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You Ask, I Answer: Fish Oil Supplements & Mercury

fish-oil-tabletsIs there anything in particular I should look for when buying fish oil supplements?

Also, should I be worried about mercury levels?

– Dennise O’Grady
Bay Head, NJ

The main thing you want to look for is the presence of DHA and EPA (you want anywhere from 500 to 1,000 milligrams of each of those essential fatty acids).

Oil from krill (small, cold-water crustaceans that live in the ocean floor) is apparently starting to be considered the golden standard in some circles since it appears to be the most easily absorbable, and also contains antioxidants not found in oil from fish.

That said, oil from actual fish is just as good a source of those two fatty acids.

Since fish oils are extracted from fish that are very low on the food chain (e.g.: mackerel, herring, sardines, cod), mercury contamination is not a concern.

My rule of thumb is: food first, then supplements.  If you can get your omega-3 fatty acids from eating fish, that is best.

However, I realize there are some barriers.  Some people do not like the taste of fish, others are vegetarian, and, as is the case with salmon, there is always the doubt of whether the fish you are eating is wild or farmed (farmed fish tend to have lower levels of omega-3 fatty acids).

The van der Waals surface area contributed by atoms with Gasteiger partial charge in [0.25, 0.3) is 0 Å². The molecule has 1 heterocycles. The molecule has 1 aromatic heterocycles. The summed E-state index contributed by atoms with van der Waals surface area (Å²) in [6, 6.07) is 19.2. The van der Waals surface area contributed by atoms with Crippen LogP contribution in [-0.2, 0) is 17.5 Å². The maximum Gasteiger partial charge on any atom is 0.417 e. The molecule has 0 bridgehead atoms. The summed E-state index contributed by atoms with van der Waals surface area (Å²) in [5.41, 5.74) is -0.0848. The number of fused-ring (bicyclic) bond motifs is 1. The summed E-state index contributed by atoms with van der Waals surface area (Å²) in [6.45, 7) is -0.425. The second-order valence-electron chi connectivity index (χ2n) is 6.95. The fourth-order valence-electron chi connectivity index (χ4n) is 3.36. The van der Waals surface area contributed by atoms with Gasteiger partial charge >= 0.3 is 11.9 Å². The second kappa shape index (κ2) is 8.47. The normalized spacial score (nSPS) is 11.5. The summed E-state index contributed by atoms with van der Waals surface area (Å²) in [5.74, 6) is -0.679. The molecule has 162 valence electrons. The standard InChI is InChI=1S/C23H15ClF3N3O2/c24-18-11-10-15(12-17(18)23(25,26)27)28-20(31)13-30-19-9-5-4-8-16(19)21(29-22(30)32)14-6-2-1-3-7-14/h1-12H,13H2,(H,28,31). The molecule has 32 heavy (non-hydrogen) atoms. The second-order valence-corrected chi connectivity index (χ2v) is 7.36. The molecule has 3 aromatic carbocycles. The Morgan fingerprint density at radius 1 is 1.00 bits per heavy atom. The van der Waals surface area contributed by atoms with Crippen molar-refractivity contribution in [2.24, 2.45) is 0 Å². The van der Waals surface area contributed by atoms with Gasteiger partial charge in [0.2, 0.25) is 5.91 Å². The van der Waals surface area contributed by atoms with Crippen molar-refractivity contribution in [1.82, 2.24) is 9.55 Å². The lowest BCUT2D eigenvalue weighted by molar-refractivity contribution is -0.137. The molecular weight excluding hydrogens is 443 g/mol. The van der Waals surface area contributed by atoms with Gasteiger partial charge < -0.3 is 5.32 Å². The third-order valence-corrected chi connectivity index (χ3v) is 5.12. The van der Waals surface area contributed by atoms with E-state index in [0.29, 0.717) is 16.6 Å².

For those interested in eating their DHA and EPA, I highly recommend sardines.  They are never farmed, so you can always expect a good dose of those two omega-3 fatty acids!

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4 Comments

  1. Corey said on July 27th, 2009

    What about anchovies, shrimp, crab, and clams? Just a few of my personal favorites.

  2. dennise said on July 28th, 2009

    wow…glad you posted this. just came back from dean’s natural market where I did indeed buy the krill which for 30 caps was close to 25 bucks! i bought reg fish oil too…

    how can i even tolerate sardines? altho i think i remember marion nestle talking abt buying canned wild salmon as a fairly safe really inexpensive option to solving this issue…could this be right, andy?

    dennise

  3. Andy Bellatti said on July 28th, 2009

    Yes, krill oil is pricier, which is why I wanted to make it clear that other fish oil is also a very good buy.

    Canned salmon is a great way to solve the issue. Check out this post from 2007: http://smallbites.andybellatti.com/?p=1549

  4. Cole Jones said on March 17th, 2010

    Interesting piece about which fish to eat and which to avoid in Eating Well:
    http://www.eatingwell.com/food_news_origins/green_sustainable/the_best_and_the_worst_seafood_choices

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